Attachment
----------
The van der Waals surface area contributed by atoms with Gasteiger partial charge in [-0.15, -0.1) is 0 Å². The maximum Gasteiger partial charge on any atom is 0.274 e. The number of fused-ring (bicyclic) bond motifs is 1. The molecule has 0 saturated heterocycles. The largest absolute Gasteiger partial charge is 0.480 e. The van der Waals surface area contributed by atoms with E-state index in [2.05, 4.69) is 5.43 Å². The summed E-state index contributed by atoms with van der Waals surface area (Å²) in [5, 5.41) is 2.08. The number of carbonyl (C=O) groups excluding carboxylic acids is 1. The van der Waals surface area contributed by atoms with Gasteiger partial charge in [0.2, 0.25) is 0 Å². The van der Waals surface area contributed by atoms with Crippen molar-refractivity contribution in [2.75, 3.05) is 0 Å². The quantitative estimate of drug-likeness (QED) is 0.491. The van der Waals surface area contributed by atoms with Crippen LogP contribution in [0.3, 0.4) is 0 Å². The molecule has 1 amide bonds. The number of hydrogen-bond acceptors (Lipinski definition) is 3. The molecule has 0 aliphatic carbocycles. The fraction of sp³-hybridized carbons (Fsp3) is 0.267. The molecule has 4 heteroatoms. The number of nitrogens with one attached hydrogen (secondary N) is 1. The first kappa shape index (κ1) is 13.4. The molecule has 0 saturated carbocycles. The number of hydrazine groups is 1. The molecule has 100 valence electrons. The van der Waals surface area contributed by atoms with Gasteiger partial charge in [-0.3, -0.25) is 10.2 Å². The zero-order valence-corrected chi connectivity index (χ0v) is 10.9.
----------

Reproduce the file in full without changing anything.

The van der Waals surface area contributed by atoms with Gasteiger partial charge in [-0.15, -0.1) is 0 Å². The maximum Gasteiger partial charge on any atom is 0.274 e. The number of fused-ring (bicyclic) bond motifs is 1. The molecule has 0 saturated heterocycles. The largest absolute Gasteiger partial charge is 0.480 e. The van der Waals surface area contributed by atoms with E-state index in [2.05, 4.69) is 5.43 Å². The summed E-state index contributed by atoms with van der Waals surface area (Å²) in [5, 5.41) is 2.08. The number of carbonyl (C=O) groups excluding carboxylic acids is 1. The van der Waals surface area contributed by atoms with Gasteiger partial charge in [0.2, 0.25) is 0 Å². The van der Waals surface area contributed by atoms with Crippen molar-refractivity contribution in [2.75, 3.05) is 0 Å². The quantitative estimate of drug-likeness (QED) is 0.491. The van der Waals surface area contributed by atoms with Crippen LogP contribution in [0.3, 0.4) is 0 Å². The molecule has 1 amide bonds. The number of hydrogen-bond acceptors (Lipinski definition) is 3. The molecule has 0 aliphatic carbocycles. The fraction of sp³-hybridized carbons (Fsp3) is 0.267. The molecule has 4 heteroatoms. The number of nitrogens with one attached hydrogen (secondary N) is 1. The first kappa shape index (κ1) is 13.4. The molecule has 0 saturated carbocycles. The number of hydrazine groups is 1. The molecule has 100 valence electrons. The van der Waals surface area contributed by atoms with Gasteiger partial charge in [-0.3, -0.25) is 10.2 Å². The zero-order valence-corrected chi connectivity index (χ0v) is 10.9.